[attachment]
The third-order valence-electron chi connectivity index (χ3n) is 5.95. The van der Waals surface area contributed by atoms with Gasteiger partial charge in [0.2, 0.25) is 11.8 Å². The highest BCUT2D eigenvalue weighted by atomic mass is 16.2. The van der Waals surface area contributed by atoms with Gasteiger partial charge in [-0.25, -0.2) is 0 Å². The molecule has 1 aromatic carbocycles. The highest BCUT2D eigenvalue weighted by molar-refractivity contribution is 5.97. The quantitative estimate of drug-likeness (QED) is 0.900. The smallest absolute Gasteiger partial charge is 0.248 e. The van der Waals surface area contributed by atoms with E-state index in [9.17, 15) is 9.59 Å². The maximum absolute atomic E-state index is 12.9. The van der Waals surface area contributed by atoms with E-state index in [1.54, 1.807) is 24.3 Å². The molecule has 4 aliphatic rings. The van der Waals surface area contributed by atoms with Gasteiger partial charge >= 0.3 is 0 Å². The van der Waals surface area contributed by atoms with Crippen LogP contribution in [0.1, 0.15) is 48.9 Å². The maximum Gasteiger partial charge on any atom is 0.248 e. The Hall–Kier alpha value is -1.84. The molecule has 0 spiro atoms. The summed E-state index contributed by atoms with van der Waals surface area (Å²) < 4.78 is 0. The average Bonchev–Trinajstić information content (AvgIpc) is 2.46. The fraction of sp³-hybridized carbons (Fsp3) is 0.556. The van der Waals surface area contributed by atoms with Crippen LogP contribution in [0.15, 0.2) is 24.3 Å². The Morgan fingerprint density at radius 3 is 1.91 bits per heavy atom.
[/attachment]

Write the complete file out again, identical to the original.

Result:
The third-order valence-electron chi connectivity index (χ3n) is 5.95. The van der Waals surface area contributed by atoms with Gasteiger partial charge in [0.2, 0.25) is 11.8 Å². The highest BCUT2D eigenvalue weighted by atomic mass is 16.2. The van der Waals surface area contributed by atoms with Gasteiger partial charge in [-0.25, -0.2) is 0 Å². The molecule has 1 aromatic carbocycles. The highest BCUT2D eigenvalue weighted by molar-refractivity contribution is 5.97. The quantitative estimate of drug-likeness (QED) is 0.900. The smallest absolute Gasteiger partial charge is 0.248 e. The van der Waals surface area contributed by atoms with E-state index in [9.17, 15) is 9.59 Å². The maximum absolute atomic E-state index is 12.9. The van der Waals surface area contributed by atoms with E-state index in [1.54, 1.807) is 24.3 Å². The molecule has 4 aliphatic rings. The van der Waals surface area contributed by atoms with Gasteiger partial charge >= 0.3 is 0 Å². The van der Waals surface area contributed by atoms with Crippen LogP contribution in [0.1, 0.15) is 48.9 Å². The maximum Gasteiger partial charge on any atom is 0.248 e. The Hall–Kier alpha value is -1.84. The molecule has 0 spiro atoms. The summed E-state index contributed by atoms with van der Waals surface area (Å²) < 4.78 is 0. The average Bonchev–Trinajstić information content (AvgIpc) is 2.46. The fraction of sp³-hybridized carbons (Fsp3) is 0.556. The van der Waals surface area contributed by atoms with Crippen LogP contribution in [0.15, 0.2) is 24.3 Å². The Morgan fingerprint density at radius 3 is 1.91 bits per heavy atom.